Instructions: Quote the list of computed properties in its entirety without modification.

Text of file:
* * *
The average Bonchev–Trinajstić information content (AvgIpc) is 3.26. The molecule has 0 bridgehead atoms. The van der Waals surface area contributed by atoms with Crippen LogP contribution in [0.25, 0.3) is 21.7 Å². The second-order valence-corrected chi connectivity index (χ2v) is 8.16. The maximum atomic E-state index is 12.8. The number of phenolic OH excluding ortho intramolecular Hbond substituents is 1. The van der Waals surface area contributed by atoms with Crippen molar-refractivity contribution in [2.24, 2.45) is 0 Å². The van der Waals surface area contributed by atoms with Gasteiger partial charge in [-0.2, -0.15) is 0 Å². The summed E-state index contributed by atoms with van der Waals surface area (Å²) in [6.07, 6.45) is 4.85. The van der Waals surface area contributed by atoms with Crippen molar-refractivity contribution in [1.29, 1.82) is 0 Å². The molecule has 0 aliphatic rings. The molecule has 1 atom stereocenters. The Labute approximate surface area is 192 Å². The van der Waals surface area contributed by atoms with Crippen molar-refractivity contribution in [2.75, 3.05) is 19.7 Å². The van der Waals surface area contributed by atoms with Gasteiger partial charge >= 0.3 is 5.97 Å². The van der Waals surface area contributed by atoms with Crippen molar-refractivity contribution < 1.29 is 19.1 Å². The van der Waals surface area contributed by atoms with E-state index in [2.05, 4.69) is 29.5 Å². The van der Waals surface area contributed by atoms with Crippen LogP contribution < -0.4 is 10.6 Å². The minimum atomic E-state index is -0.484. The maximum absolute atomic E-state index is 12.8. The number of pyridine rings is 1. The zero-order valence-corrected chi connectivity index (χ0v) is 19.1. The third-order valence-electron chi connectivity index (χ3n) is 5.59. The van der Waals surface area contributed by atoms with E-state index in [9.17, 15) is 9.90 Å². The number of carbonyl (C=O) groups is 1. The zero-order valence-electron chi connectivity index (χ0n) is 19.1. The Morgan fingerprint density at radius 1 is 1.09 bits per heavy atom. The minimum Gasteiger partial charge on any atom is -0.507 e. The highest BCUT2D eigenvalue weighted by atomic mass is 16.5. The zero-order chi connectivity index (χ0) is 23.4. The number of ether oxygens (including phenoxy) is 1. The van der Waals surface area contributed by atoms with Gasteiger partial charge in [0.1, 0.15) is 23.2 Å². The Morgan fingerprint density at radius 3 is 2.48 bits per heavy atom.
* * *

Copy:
The average Bonchev–Trinajstić information content (AvgIpc) is 3.26. The molecule has 0 bridgehead atoms. The van der Waals surface area contributed by atoms with Crippen LogP contribution in [0.25, 0.3) is 21.7 Å². The second-order valence-corrected chi connectivity index (χ2v) is 8.16. The maximum atomic E-state index is 12.8. The number of phenolic OH excluding ortho intramolecular Hbond substituents is 1. The van der Waals surface area contributed by atoms with Crippen molar-refractivity contribution in [2.24, 2.45) is 0 Å². The van der Waals surface area contributed by atoms with Gasteiger partial charge in [-0.2, -0.15) is 0 Å². The summed E-state index contributed by atoms with van der Waals surface area (Å²) in [6.07, 6.45) is 4.85. The van der Waals surface area contributed by atoms with Crippen molar-refractivity contribution in [1.29, 1.82) is 0 Å². The molecule has 0 aliphatic rings. The molecule has 1 atom stereocenters. The Labute approximate surface area is 192 Å². The van der Waals surface area contributed by atoms with Crippen molar-refractivity contribution in [2.75, 3.05) is 19.7 Å². The van der Waals surface area contributed by atoms with Gasteiger partial charge >= 0.3 is 5.97 Å². The van der Waals surface area contributed by atoms with Crippen molar-refractivity contribution < 1.29 is 19.1 Å². The van der Waals surface area contributed by atoms with E-state index in [2.05, 4.69) is 29.5 Å². The van der Waals surface area contributed by atoms with Crippen LogP contribution < -0.4 is 10.6 Å². The minimum atomic E-state index is -0.484. The maximum absolute atomic E-state index is 12.8. The number of pyridine rings is 1. The zero-order valence-corrected chi connectivity index (χ0v) is 19.1. The third-order valence-electron chi connectivity index (χ3n) is 5.59. The van der Waals surface area contributed by atoms with E-state index in [9.17, 15) is 9.90 Å². The number of carbonyl (C=O) groups is 1. The zero-order valence-electron chi connectivity index (χ0n) is 19.1. The Morgan fingerprint density at radius 1 is 1.09 bits per heavy atom. The minimum Gasteiger partial charge on any atom is -0.507 e. The highest BCUT2D eigenvalue weighted by atomic mass is 16.5. The zero-order chi connectivity index (χ0) is 23.4. The number of ether oxygens (including phenoxy) is 1. The van der Waals surface area contributed by atoms with Gasteiger partial charge in [0.1, 0.15) is 23.2 Å². The Morgan fingerprint density at radius 3 is 2.48 bits per heavy atom.